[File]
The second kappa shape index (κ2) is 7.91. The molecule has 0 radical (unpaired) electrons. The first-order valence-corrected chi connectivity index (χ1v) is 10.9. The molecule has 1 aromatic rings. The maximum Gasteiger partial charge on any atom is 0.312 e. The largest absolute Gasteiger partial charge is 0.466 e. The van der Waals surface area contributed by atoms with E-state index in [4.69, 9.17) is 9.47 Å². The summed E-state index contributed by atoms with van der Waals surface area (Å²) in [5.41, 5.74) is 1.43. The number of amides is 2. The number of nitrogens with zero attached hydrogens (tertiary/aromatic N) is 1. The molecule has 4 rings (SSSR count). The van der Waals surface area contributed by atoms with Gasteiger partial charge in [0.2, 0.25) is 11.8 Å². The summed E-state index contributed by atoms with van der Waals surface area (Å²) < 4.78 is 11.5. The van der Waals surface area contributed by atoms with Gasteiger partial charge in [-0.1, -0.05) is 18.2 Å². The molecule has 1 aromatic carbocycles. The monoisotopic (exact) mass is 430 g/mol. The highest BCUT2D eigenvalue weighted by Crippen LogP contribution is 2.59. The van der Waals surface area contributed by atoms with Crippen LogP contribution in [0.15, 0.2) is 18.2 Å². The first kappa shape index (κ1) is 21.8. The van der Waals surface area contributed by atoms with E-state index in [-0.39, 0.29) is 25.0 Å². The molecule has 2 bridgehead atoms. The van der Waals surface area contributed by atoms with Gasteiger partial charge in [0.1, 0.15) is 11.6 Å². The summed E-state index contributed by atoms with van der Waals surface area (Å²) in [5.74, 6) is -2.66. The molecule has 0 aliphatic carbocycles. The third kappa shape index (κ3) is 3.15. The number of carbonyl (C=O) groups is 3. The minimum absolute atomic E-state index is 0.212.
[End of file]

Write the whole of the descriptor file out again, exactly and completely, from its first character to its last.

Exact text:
The second kappa shape index (κ2) is 7.91. The molecule has 0 radical (unpaired) electrons. The first-order valence-corrected chi connectivity index (χ1v) is 10.9. The molecule has 1 aromatic rings. The maximum Gasteiger partial charge on any atom is 0.312 e. The largest absolute Gasteiger partial charge is 0.466 e. The van der Waals surface area contributed by atoms with E-state index in [4.69, 9.17) is 9.47 Å². The summed E-state index contributed by atoms with van der Waals surface area (Å²) in [5.41, 5.74) is 1.43. The number of amides is 2. The number of nitrogens with zero attached hydrogens (tertiary/aromatic N) is 1. The molecule has 4 rings (SSSR count). The van der Waals surface area contributed by atoms with Gasteiger partial charge in [0.2, 0.25) is 11.8 Å². The summed E-state index contributed by atoms with van der Waals surface area (Å²) < 4.78 is 11.5. The van der Waals surface area contributed by atoms with Gasteiger partial charge in [-0.1, -0.05) is 18.2 Å². The molecule has 1 aromatic carbocycles. The monoisotopic (exact) mass is 430 g/mol. The highest BCUT2D eigenvalue weighted by Crippen LogP contribution is 2.59. The van der Waals surface area contributed by atoms with Crippen LogP contribution in [0.15, 0.2) is 18.2 Å². The first kappa shape index (κ1) is 21.8. The van der Waals surface area contributed by atoms with E-state index in [-0.39, 0.29) is 25.0 Å². The molecule has 2 bridgehead atoms. The van der Waals surface area contributed by atoms with Gasteiger partial charge in [0.1, 0.15) is 11.6 Å². The summed E-state index contributed by atoms with van der Waals surface area (Å²) in [5.74, 6) is -2.66. The molecule has 0 aliphatic carbocycles. The third kappa shape index (κ3) is 3.15. The number of carbonyl (C=O) groups is 3. The minimum absolute atomic E-state index is 0.212.